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Day 39 Beijing

July 6, 2011

The Fourth of July, 2011

Thirty-ninth day in China, seventh day in Beijing: 慕田峪长城 Mutianyu Great Wall, 贵州酸汤鱼 Guizhou “sour soup fish”

I bought an egg pancake with lettuce outside Andingmen Station and ate as I rode two stops to Dongzhimen, where I met Haofan and Hanta. I got a sandwich and coffee for a dollar at McDonalds. The three of us took a bus from Dongzhimen in Beijing up the expressway to 怀柔 Huairou. We paid a minivan to drop us off at the foot of the Great Wall at Mutianyu, a Ming-era (~1400) section of the Wall renovated in 1984. We bought lots of water and bland jianbing (egg pancakes) on the tourist alley, then climbed staircases for half an hour, until we emerged from the trees at the Wall.

I touched the wall, stood in a doorway, and checked my bearings. The Wall ran north-south. Beijing was a faint haze over the southern range. The mountains dipped in the west to form to form Mutian valley. I climbed the stone steps, onto the Great Wall.

As a kid I imagined China as the other side of the world, and the Great Wall a stone road leading to Tibet, the furthest land on Earth. I had no idea what, or where, was China, but believed that if you traveled as far as possible across the earth, you’d wind up there.

The wall had been cleared of bushes, repaired, paved, and outfitted with new guard towers in the 80’s & 90’s. Huairou was visible in the west, and another town could be seen in a valley to the east. The wall snaked peak to peak along the mountains, and made for a serious climb. We started at the tenth tower, and walked all the way to tower twenty-three, at the end of the renovation. One straight and steep staircase proved particularly tiring, but we were rewarded by ever better views. The path flattened along a ridge, and the renovation ended. We continued. The wall beyond was crumbling and crowded with bushes, but after some twenty minutes we reached a ruined watchtower, from which we could see steep crags, the ruined wall running south, the new wall, Huairou, other towns before yellow peaks, and beyond. In the distance I heard voices. A cool wind blew. I stood on the tower, then climbed down, and we three started back down the wall. We had climbed for some three hours. In about half this time we descended, in blazing sun, singing a song from “Journey to the West”, and got a ride back to Huairou, where we caught the bus.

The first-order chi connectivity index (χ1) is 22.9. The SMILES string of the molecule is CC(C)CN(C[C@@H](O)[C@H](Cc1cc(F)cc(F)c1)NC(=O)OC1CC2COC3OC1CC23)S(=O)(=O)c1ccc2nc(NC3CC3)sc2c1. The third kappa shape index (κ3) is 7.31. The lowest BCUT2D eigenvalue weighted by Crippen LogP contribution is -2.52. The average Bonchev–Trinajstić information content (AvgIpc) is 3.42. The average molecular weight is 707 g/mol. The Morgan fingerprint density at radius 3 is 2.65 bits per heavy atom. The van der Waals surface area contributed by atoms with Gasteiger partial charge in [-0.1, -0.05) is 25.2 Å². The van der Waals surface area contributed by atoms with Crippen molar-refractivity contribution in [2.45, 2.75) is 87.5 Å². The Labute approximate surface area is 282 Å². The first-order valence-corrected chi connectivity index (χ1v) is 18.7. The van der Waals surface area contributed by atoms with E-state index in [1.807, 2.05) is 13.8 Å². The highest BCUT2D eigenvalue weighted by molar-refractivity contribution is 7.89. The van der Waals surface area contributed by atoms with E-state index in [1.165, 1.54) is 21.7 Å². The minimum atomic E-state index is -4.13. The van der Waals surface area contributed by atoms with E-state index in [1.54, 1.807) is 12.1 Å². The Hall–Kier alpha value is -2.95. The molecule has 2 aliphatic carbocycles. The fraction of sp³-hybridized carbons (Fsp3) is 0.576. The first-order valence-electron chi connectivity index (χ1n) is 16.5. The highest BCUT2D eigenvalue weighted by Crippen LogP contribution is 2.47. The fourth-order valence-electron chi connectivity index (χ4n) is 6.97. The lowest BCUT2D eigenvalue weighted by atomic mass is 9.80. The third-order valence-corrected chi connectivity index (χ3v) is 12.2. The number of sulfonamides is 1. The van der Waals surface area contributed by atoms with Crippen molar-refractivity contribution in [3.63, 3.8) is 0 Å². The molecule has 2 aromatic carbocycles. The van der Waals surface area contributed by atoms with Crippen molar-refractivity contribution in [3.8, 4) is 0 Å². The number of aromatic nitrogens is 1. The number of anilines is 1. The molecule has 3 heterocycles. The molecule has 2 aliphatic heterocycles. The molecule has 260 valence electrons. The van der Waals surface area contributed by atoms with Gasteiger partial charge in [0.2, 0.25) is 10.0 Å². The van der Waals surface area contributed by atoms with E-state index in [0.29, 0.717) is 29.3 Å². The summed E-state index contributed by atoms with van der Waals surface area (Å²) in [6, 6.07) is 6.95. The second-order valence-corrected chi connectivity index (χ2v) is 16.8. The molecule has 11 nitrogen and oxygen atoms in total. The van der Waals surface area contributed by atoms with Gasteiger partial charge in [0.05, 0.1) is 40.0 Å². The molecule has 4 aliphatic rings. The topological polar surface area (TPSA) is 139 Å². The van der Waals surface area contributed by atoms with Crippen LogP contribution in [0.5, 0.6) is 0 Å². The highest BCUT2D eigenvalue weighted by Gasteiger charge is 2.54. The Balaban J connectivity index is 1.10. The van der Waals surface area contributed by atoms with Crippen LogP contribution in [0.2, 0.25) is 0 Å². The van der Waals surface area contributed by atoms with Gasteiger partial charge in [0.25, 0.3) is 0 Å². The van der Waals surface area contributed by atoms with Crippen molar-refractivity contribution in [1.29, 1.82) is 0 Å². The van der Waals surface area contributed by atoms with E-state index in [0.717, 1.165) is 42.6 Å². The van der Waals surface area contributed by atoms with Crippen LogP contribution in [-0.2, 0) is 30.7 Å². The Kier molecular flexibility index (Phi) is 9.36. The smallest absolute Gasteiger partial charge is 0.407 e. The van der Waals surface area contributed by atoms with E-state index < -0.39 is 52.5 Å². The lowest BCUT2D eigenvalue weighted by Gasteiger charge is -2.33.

Hanta said goodbye at Dongzhimen. Sunburned and weary Haofan and I caught a second wind as we walked 簋街 Ghost Street, full of restaurants, and turned south to 北新桥 Beixinqiao, where we passed many shops under many red lanterns. I ate bread stuffed with green peppers and donkey meat. According to the shop, one of the 八仙 Eight Immortals supposedly said, 天上龍肉, 地下驢肉 “Dragon meat in Heaven, donkey meat on Earth.” It was pretty good. In a restaurant we ate Guizhou-style 酸鱼汤 “sour soup fish”, ours a catfish they showed us live, then presented chopped fresh for the boil in sour soup. While the soup boiled we drank sweet rice wine and ate flat sticky cakes that tasted like zongzi. We ate the fish, added vegetables, and had a round of Chinese beer. Energized, we hit the street and wandered through hutongs, passed a statue of a drinking ghost, and shared all the Chinese and Japanese ghost stories we could remember. We bought rabbit legs and heads and ate by Beixinqiao Station. On the sidewalk, kids with big brushes wrote hanzi with water. Haofan gave me a book of maps of all China, and we parted at the station.

In North Carolina, my family prepared to march in the Montreat parade.


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